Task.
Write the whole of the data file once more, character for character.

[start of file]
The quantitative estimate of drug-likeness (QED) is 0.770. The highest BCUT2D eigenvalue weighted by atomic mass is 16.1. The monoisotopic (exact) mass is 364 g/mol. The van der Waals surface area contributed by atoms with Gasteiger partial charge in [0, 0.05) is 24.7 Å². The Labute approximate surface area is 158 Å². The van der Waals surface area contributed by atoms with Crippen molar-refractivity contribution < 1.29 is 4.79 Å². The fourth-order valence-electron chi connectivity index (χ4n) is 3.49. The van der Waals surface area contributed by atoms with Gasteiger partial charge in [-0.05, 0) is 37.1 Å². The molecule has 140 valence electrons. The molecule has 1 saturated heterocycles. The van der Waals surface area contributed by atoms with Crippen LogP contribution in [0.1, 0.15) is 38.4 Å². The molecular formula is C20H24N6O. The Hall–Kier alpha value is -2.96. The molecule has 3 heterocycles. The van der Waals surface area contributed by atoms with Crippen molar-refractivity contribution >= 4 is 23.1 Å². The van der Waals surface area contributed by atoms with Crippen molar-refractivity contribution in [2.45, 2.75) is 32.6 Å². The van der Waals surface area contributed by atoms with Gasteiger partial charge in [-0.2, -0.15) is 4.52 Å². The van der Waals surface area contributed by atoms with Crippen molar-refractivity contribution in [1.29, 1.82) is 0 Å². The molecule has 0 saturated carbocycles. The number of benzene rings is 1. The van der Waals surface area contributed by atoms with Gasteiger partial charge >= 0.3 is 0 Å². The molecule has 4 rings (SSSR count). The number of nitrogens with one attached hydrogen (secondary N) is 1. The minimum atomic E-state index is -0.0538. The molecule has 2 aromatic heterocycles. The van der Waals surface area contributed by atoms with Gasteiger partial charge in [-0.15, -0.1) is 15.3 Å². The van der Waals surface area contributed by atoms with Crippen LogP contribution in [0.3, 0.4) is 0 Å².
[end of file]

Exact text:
The quantitative estimate of drug-likeness (QED) is 0.770. The highest BCUT2D eigenvalue weighted by atomic mass is 16.1. The monoisotopic (exact) mass is 364 g/mol. The van der Waals surface area contributed by atoms with Gasteiger partial charge in [0, 0.05) is 24.7 Å². The Labute approximate surface area is 158 Å². The van der Waals surface area contributed by atoms with Crippen molar-refractivity contribution < 1.29 is 4.79 Å². The fourth-order valence-electron chi connectivity index (χ4n) is 3.49. The van der Waals surface area contributed by atoms with Gasteiger partial charge in [-0.05, 0) is 37.1 Å². The molecule has 140 valence electrons. The molecule has 1 saturated heterocycles. The van der Waals surface area contributed by atoms with Crippen LogP contribution in [0.1, 0.15) is 38.4 Å². The molecular formula is C20H24N6O. The Hall–Kier alpha value is -2.96. The molecule has 3 heterocycles. The van der Waals surface area contributed by atoms with Crippen molar-refractivity contribution >= 4 is 23.1 Å². The van der Waals surface area contributed by atoms with Crippen molar-refractivity contribution in [2.45, 2.75) is 32.6 Å². The van der Waals surface area contributed by atoms with Gasteiger partial charge in [-0.2, -0.15) is 4.52 Å². The van der Waals surface area contributed by atoms with Crippen molar-refractivity contribution in [1.29, 1.82) is 0 Å². The molecule has 0 saturated carbocycles. The number of benzene rings is 1. The van der Waals surface area contributed by atoms with Gasteiger partial charge >= 0.3 is 0 Å². The molecule has 4 rings (SSSR count). The number of nitrogens with one attached hydrogen (secondary N) is 1. The minimum atomic E-state index is -0.0538. The molecule has 2 aromatic heterocycles. The van der Waals surface area contributed by atoms with Gasteiger partial charge in [-0.15, -0.1) is 15.3 Å². The van der Waals surface area contributed by atoms with Crippen LogP contribution in [0.3, 0.4) is 0 Å².